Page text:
Herald: Ch 7 may buy Ch 56

Scott Fybush scott@fybush.com
Sun Aug 20 01:47:56 EDT 2006

> I think there actually is a technical reason for this.  I used to see
> this problem a lot more back in the 80s and early 90s than I do now,
> but there is a problem called "ingress," which, as the cable people
> explained it to me, is that if the station is the carried on the same
> cable channel as its air channel, the station's air signal conflicts
> with its cable signal, causing diagonal lines across the picture.  In
> Brookline this seems particularly common on Channel 2.
> Cablevision, which was Brookline's cable company at the time, didn't
> want to move stations to other channels because of the confusion that
> would cause, and over the years, they seem to have improved the
> situation considerably, but I remember a lot of discussions about
> that when I was on the town's Cable Monitoring Committee back then.

The Comcast system in Newton and Needham still puts 4 on 23, 5 on 24, 7 on
25 and 2 on 22, since there's so much RF from the nearby towers that those
channels would be unusable. (Instead, they're used for community calendar
announcements and the like; Worcester's WYDN 48 is transmitted on channel
5, where it's nearly unwatchable, but still meets those pesky "must-carry"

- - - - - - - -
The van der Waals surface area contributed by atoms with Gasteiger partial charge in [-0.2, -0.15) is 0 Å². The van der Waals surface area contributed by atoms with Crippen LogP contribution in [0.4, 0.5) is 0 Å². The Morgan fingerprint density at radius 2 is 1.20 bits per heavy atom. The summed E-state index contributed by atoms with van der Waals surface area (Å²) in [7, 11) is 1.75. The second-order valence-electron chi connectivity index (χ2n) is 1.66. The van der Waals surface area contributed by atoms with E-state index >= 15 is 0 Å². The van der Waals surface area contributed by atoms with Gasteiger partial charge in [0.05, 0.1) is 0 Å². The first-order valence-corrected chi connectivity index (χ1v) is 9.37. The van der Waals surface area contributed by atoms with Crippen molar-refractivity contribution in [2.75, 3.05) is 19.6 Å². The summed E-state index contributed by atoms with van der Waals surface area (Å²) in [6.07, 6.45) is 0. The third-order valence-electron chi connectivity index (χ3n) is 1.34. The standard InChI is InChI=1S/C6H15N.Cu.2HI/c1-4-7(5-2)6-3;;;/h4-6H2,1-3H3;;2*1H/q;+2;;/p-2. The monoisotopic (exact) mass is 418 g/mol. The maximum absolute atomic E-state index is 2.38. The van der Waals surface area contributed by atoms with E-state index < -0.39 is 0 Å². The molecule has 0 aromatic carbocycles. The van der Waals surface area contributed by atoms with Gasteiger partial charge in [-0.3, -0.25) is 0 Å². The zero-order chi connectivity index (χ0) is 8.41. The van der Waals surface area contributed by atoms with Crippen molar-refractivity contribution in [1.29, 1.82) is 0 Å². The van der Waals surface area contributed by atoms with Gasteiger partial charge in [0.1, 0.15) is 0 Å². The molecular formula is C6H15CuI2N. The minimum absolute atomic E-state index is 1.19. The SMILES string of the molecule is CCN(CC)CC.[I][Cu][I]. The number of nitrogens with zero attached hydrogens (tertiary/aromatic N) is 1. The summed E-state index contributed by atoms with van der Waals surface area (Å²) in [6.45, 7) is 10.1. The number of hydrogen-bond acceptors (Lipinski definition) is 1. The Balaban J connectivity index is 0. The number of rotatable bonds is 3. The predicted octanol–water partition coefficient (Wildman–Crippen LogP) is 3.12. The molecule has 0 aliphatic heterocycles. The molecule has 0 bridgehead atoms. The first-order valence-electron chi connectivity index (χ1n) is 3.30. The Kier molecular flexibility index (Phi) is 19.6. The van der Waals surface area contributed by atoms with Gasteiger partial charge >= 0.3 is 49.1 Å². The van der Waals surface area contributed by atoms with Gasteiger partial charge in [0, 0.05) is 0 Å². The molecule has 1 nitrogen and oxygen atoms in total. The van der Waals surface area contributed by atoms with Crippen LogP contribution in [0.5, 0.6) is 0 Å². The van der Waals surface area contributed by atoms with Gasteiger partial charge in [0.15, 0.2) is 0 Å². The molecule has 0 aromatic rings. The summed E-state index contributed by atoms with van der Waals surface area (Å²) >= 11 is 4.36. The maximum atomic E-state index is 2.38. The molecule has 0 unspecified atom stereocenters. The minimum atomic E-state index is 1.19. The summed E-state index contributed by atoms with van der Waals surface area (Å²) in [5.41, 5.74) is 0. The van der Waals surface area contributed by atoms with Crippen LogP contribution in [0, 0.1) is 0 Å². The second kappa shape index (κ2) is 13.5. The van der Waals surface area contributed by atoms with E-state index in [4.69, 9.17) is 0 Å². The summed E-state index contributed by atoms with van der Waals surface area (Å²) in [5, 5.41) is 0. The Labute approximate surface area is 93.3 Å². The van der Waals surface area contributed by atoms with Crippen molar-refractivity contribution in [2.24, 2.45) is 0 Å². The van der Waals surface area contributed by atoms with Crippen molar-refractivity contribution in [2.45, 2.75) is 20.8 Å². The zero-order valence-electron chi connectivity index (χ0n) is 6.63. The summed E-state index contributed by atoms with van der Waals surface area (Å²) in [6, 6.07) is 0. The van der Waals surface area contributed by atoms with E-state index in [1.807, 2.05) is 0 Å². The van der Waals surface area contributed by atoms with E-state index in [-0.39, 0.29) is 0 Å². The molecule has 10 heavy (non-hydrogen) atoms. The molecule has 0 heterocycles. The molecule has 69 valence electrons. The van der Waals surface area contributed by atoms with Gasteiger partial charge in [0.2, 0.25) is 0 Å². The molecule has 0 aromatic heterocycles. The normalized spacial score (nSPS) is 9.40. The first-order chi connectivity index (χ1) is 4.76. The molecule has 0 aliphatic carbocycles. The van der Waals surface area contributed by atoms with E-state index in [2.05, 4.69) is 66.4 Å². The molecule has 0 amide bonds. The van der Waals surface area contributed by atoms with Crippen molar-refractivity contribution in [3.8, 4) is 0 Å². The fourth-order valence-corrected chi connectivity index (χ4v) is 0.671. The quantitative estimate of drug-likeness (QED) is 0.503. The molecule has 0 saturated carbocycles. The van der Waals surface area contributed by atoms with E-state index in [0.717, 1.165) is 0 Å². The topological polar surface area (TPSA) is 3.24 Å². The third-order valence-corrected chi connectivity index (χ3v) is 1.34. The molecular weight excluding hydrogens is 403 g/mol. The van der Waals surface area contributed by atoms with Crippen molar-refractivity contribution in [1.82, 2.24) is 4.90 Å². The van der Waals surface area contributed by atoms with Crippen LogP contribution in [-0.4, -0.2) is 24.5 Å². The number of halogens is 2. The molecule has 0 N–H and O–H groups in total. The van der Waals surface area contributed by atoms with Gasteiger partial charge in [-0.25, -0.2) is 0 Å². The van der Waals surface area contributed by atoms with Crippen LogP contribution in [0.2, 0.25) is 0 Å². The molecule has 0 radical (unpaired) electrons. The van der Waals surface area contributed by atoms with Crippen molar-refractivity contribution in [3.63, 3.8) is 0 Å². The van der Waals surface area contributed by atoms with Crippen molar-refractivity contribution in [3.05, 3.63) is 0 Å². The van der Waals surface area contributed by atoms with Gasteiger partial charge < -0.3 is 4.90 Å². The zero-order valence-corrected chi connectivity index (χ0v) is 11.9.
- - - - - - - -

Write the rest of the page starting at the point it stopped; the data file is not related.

When I lived in Waltham, the then-TCI system had 4, 5 and 7 on higher
channels, then put them on 4/5/7, and I think has gone back to the older
lineup since becoming part of Comcast.

Digital cable boxes can (and do) "remap" those channels, so if you're
watching Comcast in Newton through a cable box tuned to "4," the box is
really tuned to channel 24.

In Rochester, our Time Warner system recently began transmitting our
locals (8/10/13) over its digital system, and our digital boxes remap
accordingly, thus ending the ingress problems that plagued my area (less
than a mile from the transmitters) for decades.

I recall that when the city of Rochester first got cable in the early 80s,
the system there ("American Cablevision") used special Hamlin converter
boxes that were modified (by printing a different slide-rule dial) so that
they were actually tuned one channel lower than the number displayed. So 8
was really on channel 7, 10 on 9 and 13 on 12, but the box (which had no
"channel 2," of course) showed them as 8/10/13. Channels "9", "11" and
"14" on the system were used for text announcements, and were always full
of ingress.


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